Biodiversity and Conservation

, Volume 22, Issue 9, pp 2057–2070 | Cite as

Leaf-litter herpetofaunal richness, abundance, and community assembly in mono-dominant plantations and primary forest of northeastern Costa Rica

  • Brian Folt
  • Kelsey E. Reider
Original Paper


Given current deforestation and land-use change in species-rich tropical forests, a pressing need in conservation biology is to understand how converted, human-modified landscapes support biodiversity. Here, we measured the species richness, abundance, and community composition of amphibians and reptiles in reference primary forest and mono-dominant plantations of three native tree species (Pentaclethra macroloba, Virola koschnyi, Vochysia guatemalensis) at La Selva Biological Station in the Caribbean lowlands of northern Costa Rica. Because these plantation species generate markedly different forest-floor habitats, we hypothesized that tree species would support different assemblages of leaf-litter herpetofauna. Primary forest, Virola, and Vochysia supported greater richness of frogs than Pentaclethra. Frog densities were significantly lower in Pentaclethra and Vochysia than in nearby primary forest. Using non-metric multidimensional scaling and permutational multivariate analysis of variance, we found Pentaclethra to support significantly different assemblages of frogs and lizards than primary forest reference sites, while Vochysia supported a unique assemblage of frogs. Our results suggest that some tree species plantations can support herpetofaunal assemblages comparable to primary forest in richness, community assembly, and abundance. While herpetofaunal community ecology varies among plantation species, our study provides a compelling example of how plantation landscapes can facilitate the restoration of native fauna on degraded landscapes.


Conservation Frogs Lizards Neotropics Virola koschnyi Vochysia guatemalensis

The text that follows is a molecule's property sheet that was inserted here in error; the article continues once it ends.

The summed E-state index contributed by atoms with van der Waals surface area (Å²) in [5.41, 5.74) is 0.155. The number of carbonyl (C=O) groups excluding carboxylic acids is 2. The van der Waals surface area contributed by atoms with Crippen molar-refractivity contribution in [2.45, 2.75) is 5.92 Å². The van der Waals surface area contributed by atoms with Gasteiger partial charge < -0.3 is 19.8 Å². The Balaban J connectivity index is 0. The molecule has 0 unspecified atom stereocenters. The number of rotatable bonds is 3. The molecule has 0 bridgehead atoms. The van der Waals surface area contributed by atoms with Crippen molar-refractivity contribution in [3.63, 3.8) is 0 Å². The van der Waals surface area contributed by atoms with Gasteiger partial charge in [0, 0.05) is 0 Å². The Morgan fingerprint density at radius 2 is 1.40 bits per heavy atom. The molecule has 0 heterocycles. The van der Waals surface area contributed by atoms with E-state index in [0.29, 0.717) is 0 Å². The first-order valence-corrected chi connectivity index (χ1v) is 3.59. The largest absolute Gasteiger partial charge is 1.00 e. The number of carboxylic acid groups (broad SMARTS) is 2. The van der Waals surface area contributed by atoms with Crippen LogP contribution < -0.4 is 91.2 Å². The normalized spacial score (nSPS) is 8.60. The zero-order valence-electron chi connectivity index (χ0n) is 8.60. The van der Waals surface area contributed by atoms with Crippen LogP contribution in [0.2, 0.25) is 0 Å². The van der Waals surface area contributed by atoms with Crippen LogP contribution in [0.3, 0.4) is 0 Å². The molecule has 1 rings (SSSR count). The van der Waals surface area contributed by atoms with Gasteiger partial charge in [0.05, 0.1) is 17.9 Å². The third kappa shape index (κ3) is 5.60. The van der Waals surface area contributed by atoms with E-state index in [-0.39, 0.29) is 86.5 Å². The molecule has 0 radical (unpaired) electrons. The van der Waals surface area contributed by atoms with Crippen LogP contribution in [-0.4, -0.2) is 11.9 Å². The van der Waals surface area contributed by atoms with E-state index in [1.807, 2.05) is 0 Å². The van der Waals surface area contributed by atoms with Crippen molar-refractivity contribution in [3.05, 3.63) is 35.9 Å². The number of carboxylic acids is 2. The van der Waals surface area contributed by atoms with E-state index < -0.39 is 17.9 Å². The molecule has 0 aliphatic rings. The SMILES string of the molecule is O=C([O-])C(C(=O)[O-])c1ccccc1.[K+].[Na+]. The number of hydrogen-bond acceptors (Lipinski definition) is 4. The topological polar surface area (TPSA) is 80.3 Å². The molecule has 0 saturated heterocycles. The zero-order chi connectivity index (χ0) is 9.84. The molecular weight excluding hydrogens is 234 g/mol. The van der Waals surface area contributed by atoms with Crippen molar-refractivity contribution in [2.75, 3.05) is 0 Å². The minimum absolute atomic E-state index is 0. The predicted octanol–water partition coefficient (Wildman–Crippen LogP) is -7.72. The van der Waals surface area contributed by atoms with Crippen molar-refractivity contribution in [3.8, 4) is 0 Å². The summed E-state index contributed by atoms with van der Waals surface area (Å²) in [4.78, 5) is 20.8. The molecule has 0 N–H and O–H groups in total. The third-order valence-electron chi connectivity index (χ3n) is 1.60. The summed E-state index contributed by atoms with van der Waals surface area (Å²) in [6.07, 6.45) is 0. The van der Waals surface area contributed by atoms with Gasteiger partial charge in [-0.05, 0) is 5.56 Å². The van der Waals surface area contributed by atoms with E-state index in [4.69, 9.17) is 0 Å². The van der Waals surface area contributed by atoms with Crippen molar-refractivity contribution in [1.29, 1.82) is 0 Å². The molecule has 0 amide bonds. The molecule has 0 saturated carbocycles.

We thank the staff of La Selva Biological Station and the ECOS project (notably, A.E. Russell, E. Paniagua, and R. Bedoya). We also thank B. Shapiro, R. Mata, J. Stynoski, S. Reilly, D. Miles, G. DiRenzo, M. Donnelly, L. Linhoff, D. Steen, C. Murray, C. Guyer, and M. Isola for field help, project advice, and constructive comments on the manuscript. We also thank two anonymous reviewers for providing helpful comments on the manuscript. The National Science Foundation Research Experience for Undergraduates program, the Ohio University Provost Undergraduate Research Fund, and the Society for the Study of Amphibians and Reptiles provided financial support. This study complied with the animal care guidelines of OTS, Florida International University IACUC Permit 09-016, and MINAET Resolución #145-2009-SINAC.


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Copyright information

© Springer Science+Business Media Dordrecht 2013

Authors and Affiliations

  1. 1.Department of Biological SciencesOhio UniversityAthensUSA
  2. 2.Department of Biological SciencesFlorida International UniversityMiamiUSA
  3. 3.Department of Biological SciencesAuburn UniversityAuburnUSA

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